The text ‘The Color Purple’, in both the novel by Alice Walker and the film adaptation directed by Steven Spielberg, show Celies, a broken, mistreated girl, developing into an independent, strong woman, despite the physical, emotion and sexual abuse that she faces throughout her life. Each representation of the text take on a different approach as to how it portrays Celie’s search for self through her relationships with other characters-particularly Nettie and Shug-, her belief in God, her struggle for independence and fight against the oppression Albert forces on her.
The novel tends to be more confronting while the harshness of the mistreatment is softened in the film by the placid music, comical elements and the fact that physical violence is hardly seen. Though the film and novel vary significantly and utilize different techniques to express the general ideas, both explore the major themes of racism, male dominance and family relationships.
The novel tells the story through Celies letters, and therefore the reader knows nothing more than what Celie writes. This strong, single point of view makes the story much more personal and the effect of her innocent, frank language make the injustices she is put through even more stirring. The book uses Celies short, blunt sentences to convey her fear and turmoil, opening with a simple confronting sentence: “you better never tell nobody but God. It’d kill your mammy”. Celie starts as a scared, confused girl with nothing in the world but her faith in God and her love for her younger sister, Nettie. The film, however, begins with direct contrasts to this, with the two sisters laughing and playing clapping games in a beautiful field of purple, Celie’s pregnancy not revealed until she steps out to meet ‘Pa’ in which the light music stops abruptly. The film used this lighter opening to soften the impact of the rape and to show her innocence and youth, as well as immediately show the closeness she shares with Nettie.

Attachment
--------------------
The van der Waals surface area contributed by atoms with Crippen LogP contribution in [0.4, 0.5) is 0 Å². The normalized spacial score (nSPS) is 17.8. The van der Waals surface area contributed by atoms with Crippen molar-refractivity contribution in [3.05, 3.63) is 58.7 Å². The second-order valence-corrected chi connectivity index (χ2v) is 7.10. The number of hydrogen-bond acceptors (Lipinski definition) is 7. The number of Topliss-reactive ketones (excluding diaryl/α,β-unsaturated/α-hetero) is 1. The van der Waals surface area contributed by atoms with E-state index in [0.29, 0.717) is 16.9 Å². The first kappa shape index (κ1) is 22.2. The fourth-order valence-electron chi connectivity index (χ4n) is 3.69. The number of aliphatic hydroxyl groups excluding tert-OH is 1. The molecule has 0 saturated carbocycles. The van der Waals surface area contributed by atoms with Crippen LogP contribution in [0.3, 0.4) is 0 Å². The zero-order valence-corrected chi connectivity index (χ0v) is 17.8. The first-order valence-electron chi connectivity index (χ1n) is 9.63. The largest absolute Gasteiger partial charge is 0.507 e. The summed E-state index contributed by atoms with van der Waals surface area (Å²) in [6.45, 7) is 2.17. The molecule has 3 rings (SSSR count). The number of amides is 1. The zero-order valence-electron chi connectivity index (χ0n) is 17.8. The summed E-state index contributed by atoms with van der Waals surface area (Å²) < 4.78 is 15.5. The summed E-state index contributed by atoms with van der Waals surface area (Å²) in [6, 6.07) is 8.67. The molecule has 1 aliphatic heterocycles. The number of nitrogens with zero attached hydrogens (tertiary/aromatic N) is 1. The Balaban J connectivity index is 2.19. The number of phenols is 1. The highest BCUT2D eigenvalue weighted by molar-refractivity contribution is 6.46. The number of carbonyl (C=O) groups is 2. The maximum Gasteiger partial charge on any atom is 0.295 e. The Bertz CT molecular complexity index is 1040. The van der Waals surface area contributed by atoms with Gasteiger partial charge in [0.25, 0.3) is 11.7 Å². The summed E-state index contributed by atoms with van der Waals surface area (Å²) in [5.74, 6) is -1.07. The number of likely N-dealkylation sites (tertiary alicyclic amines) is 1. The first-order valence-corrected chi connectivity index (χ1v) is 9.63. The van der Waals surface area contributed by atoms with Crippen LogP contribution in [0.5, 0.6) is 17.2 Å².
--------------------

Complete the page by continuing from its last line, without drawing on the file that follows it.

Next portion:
Celie grew up with no self-formed opinion of herself, believing the negative comments that others spoke of her: “Celie you got the ugliest smile this side of creation”. The years of abuse made her submissive and silent, never speaking up for herself in order to survive. Shots of Celie watching events from behind props, windows or with her face turned down demonstrate the invisible nature that she has developed in the film. As the film had to keep running time down, Celie’s life is skipped through. This is done with a clever camera position showing young Celies shadow reading, her voice gradually getting deeper and her reading more fluent, the shadow changing to the figure of a woman. Recurring snapshots of the letterbox in various conditions as well as the use of dates aid the films quicker progression through the plot. Gaps left in the story by these skips in time are filled in with a voiceover.
The novel illustrates Celies fear of males through word choice and blunt statements, as well as Celies husband being referred to as simply Mr._____ for a significant part of the book , whereas the film used visual techniques such as lighting and camera angles. Many low angle camera shots of Albert or ‘Pa’ enclosed by shadows or looking down upon the females give the impression of dominance. Close-ups highlighting the expression of fear on Celie’s face or at sinister intentions of the male characters at the start of the film compared to the close ups of Celie as a confident woman after she found her identity show the change that she has undergone.